Argued: March 20, 2019
Petition for Writ of Mandamus from the United States District
Court for the District of Maryland, at Greenbelt.
Darrel Stone, MARYLAND CRIME VICTIMS' RESOURCE CENTER,
INC., Upper Marlboro, Maryland, for Petitioner.
Daniel Medinger, OFFICE OF THE UNITED STATES ATTORNEY,
Baltimore, Maryland; Cullen Oakes Macbeth, OFFICE OF THE
FEDERAL PUBLIC DEFENDER, Baltimore, Maryland, for
Russell P. Butler, MARYLAND CRIME VICTIMS' RESOURCE
CENTER, INC., Upper Marlboro, Maryland, for Petitioner.
K. Hur, United States Attorney, Jane F. Nathan, Assistant
United States Attorney, OFFICE OF THE UNITED STATES ATTORNEY,
Baltimore, Maryland, for Respondent United States of America.
James Wyda, Federal Public Defender, Baltimore, Maryland,
Paresh S. Patel, Assistant Federal Public Defender, OFFICE OF
THE FEDERAL PUBLIC DEFENDER, Greenbelt, Maryland, for
Respondent Joyce Boone.
MOTZ, AGEE and WYNN, Circuit Judges.
2017, Joyce Boone injured Carlos Brown in a car accident she
caused while driving under the influence of alcohol. She
pleaded guilty to three traffic violations before the United
States magistrate judge and was sentenced to two years'
probation. Brown asked the court to order restitution as a
condition of Boone's probation, but his request was
denied. He now petitions this Court for a writ of mandamus
pursuant to 18 U.S.C. § 3771(d)(3). For the reasons
stated below, we grant the petition and remand the case.
owned and operated his own electrician's business at the
time of the accident. In June 2017, he was riding a
motorcycle on a federal roadway in Maryland when Boone ran a
red light while operating her vehicle under the influence of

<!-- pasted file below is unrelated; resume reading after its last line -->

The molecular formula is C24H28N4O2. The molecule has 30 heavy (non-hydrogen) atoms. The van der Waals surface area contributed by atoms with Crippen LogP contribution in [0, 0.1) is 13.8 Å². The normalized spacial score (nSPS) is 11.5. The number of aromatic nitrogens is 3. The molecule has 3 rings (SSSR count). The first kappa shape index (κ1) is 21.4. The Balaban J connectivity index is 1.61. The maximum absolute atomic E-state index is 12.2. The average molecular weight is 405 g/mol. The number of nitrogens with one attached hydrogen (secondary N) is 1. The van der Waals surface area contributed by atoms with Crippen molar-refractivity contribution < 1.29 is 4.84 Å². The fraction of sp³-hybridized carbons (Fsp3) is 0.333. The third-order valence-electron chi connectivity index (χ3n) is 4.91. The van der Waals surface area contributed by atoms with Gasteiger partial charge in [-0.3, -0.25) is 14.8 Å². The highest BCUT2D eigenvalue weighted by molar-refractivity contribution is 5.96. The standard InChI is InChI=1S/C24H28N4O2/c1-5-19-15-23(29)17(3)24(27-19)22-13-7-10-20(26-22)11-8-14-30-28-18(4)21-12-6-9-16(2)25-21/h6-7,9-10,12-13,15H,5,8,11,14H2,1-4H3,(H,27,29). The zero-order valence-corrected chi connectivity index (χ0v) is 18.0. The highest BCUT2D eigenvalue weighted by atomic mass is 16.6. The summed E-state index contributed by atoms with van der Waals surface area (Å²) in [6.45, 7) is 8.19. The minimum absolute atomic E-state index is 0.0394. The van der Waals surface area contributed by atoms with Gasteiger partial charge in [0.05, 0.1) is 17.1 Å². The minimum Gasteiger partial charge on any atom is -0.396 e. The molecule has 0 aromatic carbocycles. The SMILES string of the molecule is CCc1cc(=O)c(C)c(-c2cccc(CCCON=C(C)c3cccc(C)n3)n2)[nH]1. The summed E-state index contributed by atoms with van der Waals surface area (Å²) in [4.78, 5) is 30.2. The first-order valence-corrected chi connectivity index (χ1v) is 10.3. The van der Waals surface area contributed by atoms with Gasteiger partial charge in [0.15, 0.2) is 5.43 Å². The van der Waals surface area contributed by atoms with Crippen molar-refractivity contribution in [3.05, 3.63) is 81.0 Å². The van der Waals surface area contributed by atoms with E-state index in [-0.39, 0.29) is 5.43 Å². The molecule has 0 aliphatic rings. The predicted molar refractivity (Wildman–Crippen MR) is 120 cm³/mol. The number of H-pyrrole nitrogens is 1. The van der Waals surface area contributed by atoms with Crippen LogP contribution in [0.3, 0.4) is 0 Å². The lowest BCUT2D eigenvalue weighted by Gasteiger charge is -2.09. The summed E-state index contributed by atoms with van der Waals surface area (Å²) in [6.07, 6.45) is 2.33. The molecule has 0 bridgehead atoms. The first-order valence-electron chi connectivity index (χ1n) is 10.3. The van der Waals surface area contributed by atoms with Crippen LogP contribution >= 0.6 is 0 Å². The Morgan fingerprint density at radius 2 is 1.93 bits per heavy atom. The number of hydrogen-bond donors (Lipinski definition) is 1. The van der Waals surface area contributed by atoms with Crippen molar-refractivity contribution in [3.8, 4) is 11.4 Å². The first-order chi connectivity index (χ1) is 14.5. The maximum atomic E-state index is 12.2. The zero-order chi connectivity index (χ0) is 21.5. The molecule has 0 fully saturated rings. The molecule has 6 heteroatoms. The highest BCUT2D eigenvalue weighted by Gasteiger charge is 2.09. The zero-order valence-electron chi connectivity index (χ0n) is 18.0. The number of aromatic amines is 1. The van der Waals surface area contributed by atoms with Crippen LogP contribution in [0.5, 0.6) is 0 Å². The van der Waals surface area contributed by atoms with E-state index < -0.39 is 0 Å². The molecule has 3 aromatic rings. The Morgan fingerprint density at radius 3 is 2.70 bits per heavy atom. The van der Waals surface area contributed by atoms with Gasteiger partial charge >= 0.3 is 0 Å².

alcohol. She collided with Brown, leaving him with serious
injuries that required at least seven surgeries within one
year of the accident. Brown had metal rods installed in
various parts of his body and needed assistive devices to
walk. Because of these injuries, Brown alleged that he became
unable to work as an electrician or perform daily activities
and was "struggling physically, mentally, emotionally,
[and] financially." J.A. 39.
was later charged with six violations of various federal
traffic regulations in the United States District Court for
the District of Maryland. She reached a plea agreement with the
Government and pleaded guilty to three offenses: (1) driving with
a blood alcohol concentration of .08 or above in violation of
36 C.F.R. § 4.23(a)(2); (2) failing to obey a traffic
control device in violation of 36 C.F.R. § 4.12; and (3)
unsafely operating a motor vehicle in violation of 36 C.F.R.
§ 4.22(b)(1). Under the terms of the plea agreement, the
Government agreed to recommend a sentence of probation but
make no recommendation regarding Brown's claim for